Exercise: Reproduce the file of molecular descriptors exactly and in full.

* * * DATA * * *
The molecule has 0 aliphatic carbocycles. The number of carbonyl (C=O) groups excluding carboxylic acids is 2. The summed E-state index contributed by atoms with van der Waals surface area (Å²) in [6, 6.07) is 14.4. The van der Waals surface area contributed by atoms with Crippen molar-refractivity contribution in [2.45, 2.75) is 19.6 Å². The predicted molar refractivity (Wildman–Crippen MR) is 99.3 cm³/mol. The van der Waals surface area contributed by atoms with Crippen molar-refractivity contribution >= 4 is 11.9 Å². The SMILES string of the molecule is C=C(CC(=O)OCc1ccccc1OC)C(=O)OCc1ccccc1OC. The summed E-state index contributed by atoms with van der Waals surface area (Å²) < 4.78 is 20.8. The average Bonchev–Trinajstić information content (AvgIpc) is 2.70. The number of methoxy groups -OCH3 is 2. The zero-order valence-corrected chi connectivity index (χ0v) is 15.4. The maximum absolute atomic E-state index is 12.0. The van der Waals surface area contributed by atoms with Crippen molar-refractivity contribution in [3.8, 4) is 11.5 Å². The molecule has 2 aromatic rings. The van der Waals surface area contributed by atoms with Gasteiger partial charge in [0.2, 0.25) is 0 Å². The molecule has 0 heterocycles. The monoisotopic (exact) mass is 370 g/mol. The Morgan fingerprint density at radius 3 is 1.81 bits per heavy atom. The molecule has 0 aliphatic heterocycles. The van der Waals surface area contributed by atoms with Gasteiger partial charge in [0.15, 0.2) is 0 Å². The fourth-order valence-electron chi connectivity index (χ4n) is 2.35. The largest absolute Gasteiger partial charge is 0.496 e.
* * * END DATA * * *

The molecule has 0 aliphatic carbocycles. The number of carbonyl (C=O) groups excluding carboxylic acids is 2. The summed E-state index contributed by atoms with van der Waals surface area (Å²) in [6, 6.07) is 14.4. The van der Waals surface area contributed by atoms with Crippen molar-refractivity contribution in [2.45, 2.75) is 19.6 Å². The predicted molar refractivity (Wildman–Crippen MR) is 99.3 cm³/mol. The van der Waals surface area contributed by atoms with Crippen molar-refractivity contribution >= 4 is 11.9 Å². The SMILES string of the molecule is C=C(CC(=O)OCc1ccccc1OC)C(=O)OCc1ccccc1OC. The summed E-state index contributed by atoms with van der Waals surface area (Å²) < 4.78 is 20.8. The average Bonchev–Trinajstić information content (AvgIpc) is 2.70. The number of methoxy groups -OCH3 is 2. The zero-order valence-corrected chi connectivity index (χ0v) is 15.4. The maximum absolute atomic E-state index is 12.0. The van der Waals surface area contributed by atoms with Crippen molar-refractivity contribution in [3.8, 4) is 11.5 Å². The molecule has 2 aromatic rings. The van der Waals surface area contributed by atoms with Gasteiger partial charge in [0.2, 0.25) is 0 Å². The molecule has 0 heterocycles. The monoisotopic (exact) mass is 370 g/mol. The Morgan fingerprint density at radius 3 is 1.81 bits per heavy atom. The molecule has 0 aliphatic heterocycles. The van der Waals surface area contributed by atoms with Gasteiger partial charge in [0.15, 0.2) is 0 Å². The fourth-order valence-electron chi connectivity index (χ4n) is 2.35. The largest absolute Gasteiger partial charge is 0.496 e.